Village split over homes proposal as council refuses development

A photo of a home that was due to be demolished as part of an application to build more homes in Stewkley
A photo of a home that was due to be demolished as part of an application to build more homes in Stewkley

An application for new homes that split both villagers and the parish council has been refused by Aylesbury Vale District Council’s development management committee.

At a meeting at The Oculus in Aylesbury on Thursday, January 7, councillors voted to reject an application in Stewkley for the demolition of 66 High Street North and an outbuilding and a subsequent development of up to 14 homes including parking and an estate road.

The application was originally considered by the committee on December 17, however an agreement could not be reached and members voted for a site visit, held a few days later.

Speaking to the committee at the second meeting, local area member for Stewkley Cllr Janet Blake said: “I believe this development does not constitute an unwelcome intrusion into the countryside.

“There is no demonstration that this will cause significant harm.”

Conservative councillor for Buckingham Timothy Mills said of the application: “This is one of the hardest I think we have ever had to deal with.”

However Conservative councillor for Oakley Michael Rand said bluntly when giving his view: “I cannot support this application.”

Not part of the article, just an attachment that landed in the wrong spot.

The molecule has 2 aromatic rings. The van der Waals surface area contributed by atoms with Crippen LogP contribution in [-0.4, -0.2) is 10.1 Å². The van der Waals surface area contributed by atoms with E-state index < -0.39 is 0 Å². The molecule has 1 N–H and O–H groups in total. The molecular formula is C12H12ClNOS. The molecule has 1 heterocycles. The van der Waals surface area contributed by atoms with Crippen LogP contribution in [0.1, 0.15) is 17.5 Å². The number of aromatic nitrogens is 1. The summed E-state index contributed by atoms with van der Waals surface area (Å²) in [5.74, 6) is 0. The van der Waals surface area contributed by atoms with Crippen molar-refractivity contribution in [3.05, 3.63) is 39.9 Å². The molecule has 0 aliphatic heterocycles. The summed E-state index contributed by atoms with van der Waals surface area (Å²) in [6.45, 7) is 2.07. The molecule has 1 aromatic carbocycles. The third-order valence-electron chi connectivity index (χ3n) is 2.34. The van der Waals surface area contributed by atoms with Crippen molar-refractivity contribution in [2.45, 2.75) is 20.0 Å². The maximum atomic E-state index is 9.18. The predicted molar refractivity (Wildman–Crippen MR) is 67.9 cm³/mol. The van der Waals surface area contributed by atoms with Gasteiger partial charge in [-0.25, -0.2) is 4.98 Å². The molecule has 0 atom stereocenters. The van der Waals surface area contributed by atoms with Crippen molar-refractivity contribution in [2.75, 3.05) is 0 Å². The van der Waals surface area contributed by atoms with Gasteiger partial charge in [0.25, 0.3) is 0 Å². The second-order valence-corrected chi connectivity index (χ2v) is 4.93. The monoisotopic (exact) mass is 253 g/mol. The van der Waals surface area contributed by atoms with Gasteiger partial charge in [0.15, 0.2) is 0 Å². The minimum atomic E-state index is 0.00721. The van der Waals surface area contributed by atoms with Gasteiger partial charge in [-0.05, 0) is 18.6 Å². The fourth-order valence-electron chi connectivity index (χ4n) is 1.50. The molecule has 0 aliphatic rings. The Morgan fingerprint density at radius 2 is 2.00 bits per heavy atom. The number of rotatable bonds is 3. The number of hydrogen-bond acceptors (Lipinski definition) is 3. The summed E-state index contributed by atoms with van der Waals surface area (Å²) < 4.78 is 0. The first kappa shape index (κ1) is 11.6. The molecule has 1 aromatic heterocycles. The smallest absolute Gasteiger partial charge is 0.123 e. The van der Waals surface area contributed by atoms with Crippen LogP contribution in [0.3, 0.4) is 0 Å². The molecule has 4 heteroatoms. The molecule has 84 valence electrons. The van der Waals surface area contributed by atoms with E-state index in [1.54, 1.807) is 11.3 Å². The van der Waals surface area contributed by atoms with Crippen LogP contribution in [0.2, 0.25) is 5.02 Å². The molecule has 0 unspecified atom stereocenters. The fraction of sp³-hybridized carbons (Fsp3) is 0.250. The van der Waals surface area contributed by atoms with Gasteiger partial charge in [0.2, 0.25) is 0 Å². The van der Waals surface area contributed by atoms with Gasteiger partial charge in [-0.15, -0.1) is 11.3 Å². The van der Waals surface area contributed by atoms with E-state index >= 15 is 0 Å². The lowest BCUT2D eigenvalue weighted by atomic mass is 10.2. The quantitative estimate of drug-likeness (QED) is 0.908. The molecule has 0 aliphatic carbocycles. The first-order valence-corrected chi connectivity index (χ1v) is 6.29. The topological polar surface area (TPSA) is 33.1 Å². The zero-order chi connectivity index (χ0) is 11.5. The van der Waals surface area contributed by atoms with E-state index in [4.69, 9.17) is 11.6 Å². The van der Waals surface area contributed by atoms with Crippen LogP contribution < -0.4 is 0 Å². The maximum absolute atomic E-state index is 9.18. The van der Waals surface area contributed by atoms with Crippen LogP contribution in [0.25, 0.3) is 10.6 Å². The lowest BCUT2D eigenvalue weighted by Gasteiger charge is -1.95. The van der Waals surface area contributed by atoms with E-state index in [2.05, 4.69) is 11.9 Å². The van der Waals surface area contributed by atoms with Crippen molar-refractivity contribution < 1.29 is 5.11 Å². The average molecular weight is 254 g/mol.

The applicant’s intention was that people living in Stewkley or with connections to the village would get first refusal on the homes.

Conservative councillor for Watermead Ashley Bond said he felt the application was ‘sympathetically done’ although Lib Dem councillor for Coldharbour Steven Lambert said the committee should ‘dismiss the nice sales pitch.’

A report on the previous committee meeting said matters raised in support of the application included that there was a need for the proposed housing mix, in relation to downsizing and first time buyers; there would be no highway safety issues and that the existing house detracts from the conservation area.

It added that matters raised against included that traffic problems in the village would increase, that there was not sufficient parking and that the access to the site was unsafe.

The district council said in a letter to the applicant’s agent that they refused the application because:

> It would result in the partial development of a greenfield site which could intrude into the open countryside,

> The proposal would impact adversely on the character and appearance of the site

> The council would have had to enter into an agreement to secure money towards open space provision

Stewkley Parish Council was also split over the application at their meeting but agreed to support it.